Melba Beals Honored for Role in the Civil Rights Movement

Melba Beals, chair of Dominican University of California's Department of Communications and a Congressional Medal recipient, will be honored on August 30 in Little Rock, Arkansas, for her role in the civil rights movement. Beals was one of nine black children who integrated Central High School in Little Rock in 1957.

On August 30, Beals and the other eight members of the Little Rock Nine will attend the unveiling of a life-size statue of all nine on the state Capitol grounds. The sculpture depicts the Little Rock Nine walking together, books in hand, as they did in 1957 entering the historic high school.

Later that day, at Central High School, the U.S. Postal Service will issue a postage stamp to honor the Little Rock Nine. The Post Office's stamp is one of 10 commemorative postage stamps in a series called "To Form a More Perfect Union."

Beals also will attend a luncheon at the Clinton Library and the groundbreaking for a museum next to Central High School celebrating the events of 1957. Authorized by the Department of the Interior, the museum will open in time for a 50th anniversary in 2007.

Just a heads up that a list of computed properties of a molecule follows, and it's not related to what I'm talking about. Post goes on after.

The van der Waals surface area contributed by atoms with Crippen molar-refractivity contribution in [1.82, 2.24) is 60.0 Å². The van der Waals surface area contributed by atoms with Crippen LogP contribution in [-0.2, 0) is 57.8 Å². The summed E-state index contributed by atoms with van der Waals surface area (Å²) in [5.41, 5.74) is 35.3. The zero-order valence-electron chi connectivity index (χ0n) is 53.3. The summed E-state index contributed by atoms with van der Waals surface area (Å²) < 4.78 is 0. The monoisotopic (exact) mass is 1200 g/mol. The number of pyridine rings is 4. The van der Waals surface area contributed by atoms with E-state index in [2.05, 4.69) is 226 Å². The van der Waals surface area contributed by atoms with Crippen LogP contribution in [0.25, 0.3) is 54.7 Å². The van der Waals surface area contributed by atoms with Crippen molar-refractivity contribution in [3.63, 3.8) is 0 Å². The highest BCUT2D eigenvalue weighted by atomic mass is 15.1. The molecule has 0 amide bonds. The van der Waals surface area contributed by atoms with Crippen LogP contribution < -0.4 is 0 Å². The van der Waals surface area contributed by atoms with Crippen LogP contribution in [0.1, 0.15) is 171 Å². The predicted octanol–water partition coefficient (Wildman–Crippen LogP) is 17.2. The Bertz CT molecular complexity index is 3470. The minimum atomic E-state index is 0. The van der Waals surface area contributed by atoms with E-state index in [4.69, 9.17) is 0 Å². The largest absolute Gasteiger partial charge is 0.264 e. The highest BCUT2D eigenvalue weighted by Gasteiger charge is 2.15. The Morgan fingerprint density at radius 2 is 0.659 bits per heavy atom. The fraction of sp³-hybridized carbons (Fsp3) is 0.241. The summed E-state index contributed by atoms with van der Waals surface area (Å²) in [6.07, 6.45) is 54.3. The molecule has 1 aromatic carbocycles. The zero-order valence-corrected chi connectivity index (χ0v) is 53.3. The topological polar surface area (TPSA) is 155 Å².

Beals joined Dominican's faculty in 2000. She earned her bachelor's degree in journalism from San Francisco State University and a master's degree in electronic and print journalism from Columbia University. She was a television journalist at San Francisco's KRON for six years, a news talk radio show host, and wrote for numerous newspapers and magazines, including People. An acclaimed author, Beals has received numerous awards including the Robert F. Kennedy Book Award for Excellence in Writing for her autobiography, Warriors Don't Cry: A Searing Memoir of the Battle to Integrate Little Rock's Central High. Her other awards include the American Library Association Award and the American Booksellers Award. In addition, Beals is an inspirational speaker who has lectured at colleges, universities, and conventions across the country.

In 1998, Congress voted Beals, along with the other eight Little Rock students, the nation's highest honor - the Congressional Gold Medal.